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A&E >  Food

How much sugar can you cut and still have a yummy pie?

No-Bake Pumpkin Pie Cheesecake. Because pie recipes don’t require sugar for structure, it’s generally OK to cut back on of the sugar.  (Scott Suchman for the Washington Post)
No-Bake Pumpkin Pie Cheesecake. Because pie recipes don’t require sugar for structure, it’s generally OK to cut back on of the sugar. (Scott Suchman for the Washington Post)
The Washington Post

Washington Post

Every week, Aaron Hutcherson and Becky Krystal answer questions and provide practical cooking advice in a chat with readers. Aaron and Becky write and test recipes for Voraciously, The Washington Post’s team dedicated to helping you cook with confidence. Recently they were joined by Recipes Editor Ann Maloney, Joy “the Baker” Wilson, and Food and Dining Editor Joe Yonan. Here are edited excerpts from that chat.

Q. Any suggestions on how to make pies with low sugar for relatives on a low-sugar diet?

A. The great thing about pies is that they don’t rely on sugar for structure like other baked goods, making them a great dessert to adapt to a lower sugar diet. I find that you can easily reduce the sugar in the filling by up to half for a fruit pie. For a pumpkin pie, we rely on the sugar to enhance the flavor of the rather bland pumpkin so I’d say you can reduce the sugar by a quarter and still have a delicious pie. Also consider subbing a portion of the sugar with something like Truvia Baking Blend.

- Joy Wilson

A. And it is definitely worth alerting guests before you make any unexpected swaps.

- Becky Krystal

Q. Are there any 1/2 pie pans out there that you would recommend? Due to numbers, we will end up tossing part of a pie. Or, have you taken a calzone like approach and just folded the crust over? If so, any advice on avoiding a soggy bottom crust and an overdone top crust? And it must have two crusts, so a crisp, buckle, Betty … are not options.

A. Oh, please don’t toss part of a pie! At the very least, wrap and freeze for another day or share with friends, family or co-workers. There are no half-pie pans per se, but you could use mini tart pans, which would be pretty and elegant and would let you scale down a recipe.

- B.K.

Q. If a recipe calls for fine cornmeal but all I have is a coarser grind, can I just run it through my blender the way I do with sugar when I need superfine?

A. I’ve never tried that before, but that sounds like a great idea! Either a blender or food processor should do the trick. Or if you’re OK with whatever recipe you’re making having a coarser texture, you could just make the swap without grinding it at all.

- Aaron Hutcherson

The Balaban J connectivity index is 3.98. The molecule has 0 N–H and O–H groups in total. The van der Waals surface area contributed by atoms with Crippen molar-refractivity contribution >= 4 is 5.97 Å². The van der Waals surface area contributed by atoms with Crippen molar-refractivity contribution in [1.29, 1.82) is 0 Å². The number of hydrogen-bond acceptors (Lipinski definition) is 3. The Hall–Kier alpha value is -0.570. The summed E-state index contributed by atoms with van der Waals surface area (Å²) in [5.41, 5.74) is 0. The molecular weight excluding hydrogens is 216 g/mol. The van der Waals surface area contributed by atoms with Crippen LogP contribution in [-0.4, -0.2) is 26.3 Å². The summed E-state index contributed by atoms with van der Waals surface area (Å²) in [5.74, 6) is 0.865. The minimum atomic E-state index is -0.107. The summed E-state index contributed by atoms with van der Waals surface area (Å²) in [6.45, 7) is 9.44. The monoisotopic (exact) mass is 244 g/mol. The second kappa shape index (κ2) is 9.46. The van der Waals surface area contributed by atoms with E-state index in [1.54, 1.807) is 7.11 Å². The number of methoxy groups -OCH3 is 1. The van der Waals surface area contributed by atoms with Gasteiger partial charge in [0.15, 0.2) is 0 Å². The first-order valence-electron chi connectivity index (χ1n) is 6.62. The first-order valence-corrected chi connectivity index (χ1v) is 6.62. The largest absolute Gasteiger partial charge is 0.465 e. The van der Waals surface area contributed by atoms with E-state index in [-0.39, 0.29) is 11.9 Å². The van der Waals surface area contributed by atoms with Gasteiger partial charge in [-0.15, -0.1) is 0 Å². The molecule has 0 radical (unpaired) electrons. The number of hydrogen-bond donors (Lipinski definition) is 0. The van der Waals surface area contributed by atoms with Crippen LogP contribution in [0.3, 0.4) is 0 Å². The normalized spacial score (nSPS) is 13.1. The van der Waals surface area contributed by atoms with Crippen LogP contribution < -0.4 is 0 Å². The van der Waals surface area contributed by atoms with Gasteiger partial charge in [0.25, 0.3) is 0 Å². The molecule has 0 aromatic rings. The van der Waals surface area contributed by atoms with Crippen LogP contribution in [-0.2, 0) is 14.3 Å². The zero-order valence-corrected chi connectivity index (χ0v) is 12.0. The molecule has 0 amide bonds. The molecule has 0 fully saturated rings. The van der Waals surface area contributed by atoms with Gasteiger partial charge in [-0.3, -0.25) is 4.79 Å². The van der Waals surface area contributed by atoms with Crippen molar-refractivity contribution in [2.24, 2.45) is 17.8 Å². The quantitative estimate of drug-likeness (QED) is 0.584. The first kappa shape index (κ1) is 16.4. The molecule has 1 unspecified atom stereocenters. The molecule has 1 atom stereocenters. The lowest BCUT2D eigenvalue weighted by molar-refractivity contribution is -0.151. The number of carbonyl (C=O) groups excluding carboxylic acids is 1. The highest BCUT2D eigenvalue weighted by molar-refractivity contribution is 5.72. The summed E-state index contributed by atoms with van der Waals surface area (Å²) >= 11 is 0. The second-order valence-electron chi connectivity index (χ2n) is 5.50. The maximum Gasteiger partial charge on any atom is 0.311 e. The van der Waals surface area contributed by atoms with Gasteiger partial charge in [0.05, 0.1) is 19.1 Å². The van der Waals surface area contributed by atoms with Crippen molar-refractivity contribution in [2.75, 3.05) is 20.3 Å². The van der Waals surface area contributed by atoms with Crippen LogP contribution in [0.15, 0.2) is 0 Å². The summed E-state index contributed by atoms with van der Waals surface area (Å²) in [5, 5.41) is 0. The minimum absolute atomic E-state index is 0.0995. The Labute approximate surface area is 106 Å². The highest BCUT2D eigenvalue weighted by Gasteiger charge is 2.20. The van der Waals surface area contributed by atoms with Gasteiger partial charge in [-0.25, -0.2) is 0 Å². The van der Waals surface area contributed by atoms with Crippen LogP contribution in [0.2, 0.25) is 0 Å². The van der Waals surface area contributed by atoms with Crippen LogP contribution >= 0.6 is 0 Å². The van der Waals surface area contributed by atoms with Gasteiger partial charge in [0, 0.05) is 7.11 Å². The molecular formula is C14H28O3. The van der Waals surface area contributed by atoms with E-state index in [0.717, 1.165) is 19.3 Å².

Q. I’ve run across interesting recipes recently that call for cooking or soaking in “heavily salted water” or in one bizarre reference, “water that tastes of the sea.” I’m a land lubber from Kansas so, no idea what the sea tastes like. Can you shed some light on a general ratio of salt to water that would satisfy the term “heavily salted”?

A: This can be a matter of personal taste, but a general guideline for generously salted water that tastes like the sea would be something like: 1 to 2 tablespoons of fine sea salt or 2 to 3 tablespoons of Diamond Crystal kosher salt in 4 quarts of water for 1 pound of pasta. You can add 1 tablespoon, stir it in and taste a tiny bit. If it tastes salty, you are probably fine.

- Ann Maloney

Q. I recently roasted seeds (separately) from kabocha, butternut and stripetti squash. Only the butternut squash seeds came out crunchy and done but not too hard. The stripetti seeds were popping in the oven. How do I know if I undercooked or overcooked the seeds? How do I tell when they are ready?

A. I’ve had my best results with these when I first boil them in salt water for up to 15 minutes, which also helps separate them from the pulp, and then pat dry and roast until they’re lightly browned and crisp.

- Joe Yonan

Q. I bought Trader Joe’s baked tofu, teriyaki flavor, in a whim. What should I do with it?

A. I love to have this around to put into salads and on top of grain bowls. It’s also fantastic to cube and throw into fried rice!

- J.Y.

Q. We have several packages of chopped walnuts and slivered almonds (commercially packaged). They show “best by” dates from May to October of this year. They’re safe to use in granola, right?

A. I would not be worried about safety. The worst that could happen is they’ve gone rancid, which you would smell or taste right away. So go ahead and try before you bake with them.

- B.K.

Q. It seems like everyone who ever cooked a turkey I ate (family, friends, restaurants) ended up with mostly flabby skin because they learned that covering (usually) the breast with foil kept the meat from drying out. I love crisp skin so this saddens me. Is there a way to roast the turkey without foil and without drying out the meat?

A. My recommendation is to spatchcock the turkey. The turkey cooks more quickly this way and there’s no need to cover with foil. Another cause of flabby skin is basting, which isn’t necessary at all.

- A.H.

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